February 2, 2017
2:00 pm–3:30 pm
Alderman Library, Room 421
The Medieval Studies Lecture Series and the UVA Interdisciplinary Graduate Medieval Colloquium present:
Candace Barrington & Jonathan Hsy
Barrington and Hsy’s joint presentation will outline some basic principles of archive and database creation that have been integral to the way their Global Chaucers project (with its international collective of scholars, translators, and enthusiasts) has developed and the shape it has taken. This public event is co-sponsored by UVA’s Program in Medieval Studies, the Department of English, the Scholars’ Lab, and the Classics Department.
Candace Barrington, a Professor at Central Connecticut State University, pursues two research interests. The first examines the intersection of legal and literary discourse, leading to several articles and co-edited volumes. Currently, she is co-editing the Cambridge Companion to Medieval English Law and Literature with Sebastian Sobecki (University of Groningen). Barrington’s second research interest examines Chaucer’s popular reception. In this vein, she has written American Chaucers (2007) and contributed articles to Sex and Sexuality in a Feminist World (2009), American Literary History (2009), European Journal of English Studies (2011), Dark Chaucer: An Assortment (2012), Medieval Afterlives in Popular Culture (2012), Digital Gaming Re-imagines the Middle Ages (2013), Educational Theory (2014), Screening Chaucer: Absence, Presence, and Adapting the Canterbury Tales (2016), and Cambridge Companion to Medievalism (2016). In a broader context, she and Jonathan Hsy collaborate on Global Chaucers a project focusing on non-Anglophone adaptations and translations. With Hsy, she maintains an active blog and has written articles for Medieval Afterlives in Contemporary Culture (2015), Accessus (2015), and postmedieval (2015). Together they are co-editing an issue for the Global Circulation Project at Literature Compass. Because of her interest in teaching and Chaucer’s global reception, she is a founding member of the Editorial Collective for the Open Access Companion to The Canterbury Tales, a project developing a free, high-quality, open-access introductory volume reaching Chaucer’s global audience of English readers from a wide diversity of institutions.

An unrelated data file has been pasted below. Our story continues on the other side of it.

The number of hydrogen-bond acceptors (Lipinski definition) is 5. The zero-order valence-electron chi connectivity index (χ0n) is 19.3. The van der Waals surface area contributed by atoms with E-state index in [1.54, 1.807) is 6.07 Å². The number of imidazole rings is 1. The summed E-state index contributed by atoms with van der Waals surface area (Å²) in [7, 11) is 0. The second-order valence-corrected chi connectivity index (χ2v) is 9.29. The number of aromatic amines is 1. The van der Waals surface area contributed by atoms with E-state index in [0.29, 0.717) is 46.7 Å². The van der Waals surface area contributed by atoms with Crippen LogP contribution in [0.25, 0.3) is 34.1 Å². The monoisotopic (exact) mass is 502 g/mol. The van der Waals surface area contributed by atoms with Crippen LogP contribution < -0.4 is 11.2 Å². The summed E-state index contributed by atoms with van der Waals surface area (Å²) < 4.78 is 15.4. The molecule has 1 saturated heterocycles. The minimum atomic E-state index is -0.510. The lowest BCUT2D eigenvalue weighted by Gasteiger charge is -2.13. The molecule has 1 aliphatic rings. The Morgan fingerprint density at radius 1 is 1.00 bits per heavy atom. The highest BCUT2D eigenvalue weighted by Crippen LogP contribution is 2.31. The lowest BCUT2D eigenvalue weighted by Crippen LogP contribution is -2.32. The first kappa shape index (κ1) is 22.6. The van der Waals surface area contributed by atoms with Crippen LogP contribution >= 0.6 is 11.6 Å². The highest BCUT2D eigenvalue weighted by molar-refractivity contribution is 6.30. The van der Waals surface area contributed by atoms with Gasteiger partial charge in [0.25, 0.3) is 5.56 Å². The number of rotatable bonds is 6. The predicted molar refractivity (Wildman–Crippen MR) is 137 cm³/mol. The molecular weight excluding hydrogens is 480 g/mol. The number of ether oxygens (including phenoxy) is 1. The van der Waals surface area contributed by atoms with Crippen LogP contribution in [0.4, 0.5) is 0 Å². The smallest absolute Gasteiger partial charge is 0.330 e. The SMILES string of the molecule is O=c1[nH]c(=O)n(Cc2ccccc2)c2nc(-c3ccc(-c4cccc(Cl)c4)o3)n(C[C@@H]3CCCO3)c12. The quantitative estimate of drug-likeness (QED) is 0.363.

Jonathan Hsy is Associate Professor of English at The George Washington University and (with Alexa Huang) founding Co-Director of the GW Digital Humanities Institute. He specializes in medieval literature and culture with interests in translation theory, digital media, and disability studies. Author of Trading Tongues: Merchants, Multilingualism, and Medieval Literature (2013), he is founder (with Candace Barrington) of Global Chaucers an international network and online community that explores Chaucer’s legacy in contemporary non-Anglophone contexts; together with Barrington, he is co-editing a collection on global appropriations of Chaucer for Literature Compass. Among Hsy’s current book projects in the field of disability studies are a book on life writing by medieval authors who self-identified as blind or deaf, and a “minigraph” on the cultural history of eyeglasses (from the ambivalence of late-medieval poets upon the emergence of rivet spectacles to the techno-utopianism of “early adopters” of Google Glass). Hsy currently serves on the Modern Language Association’s Committee for Disability Issues in the Profession, and his publications on disability and digital media have appeared in Accessus, Cambridge Companion to the Body in Literature, New Medieval Literatures, Journal of Literary and Cultural Disability Studies, PMLA, and postmedieval. He serves on the Steering Committee of the BABEL Working Group and blogs at In the Middle, a group medieval studies blog.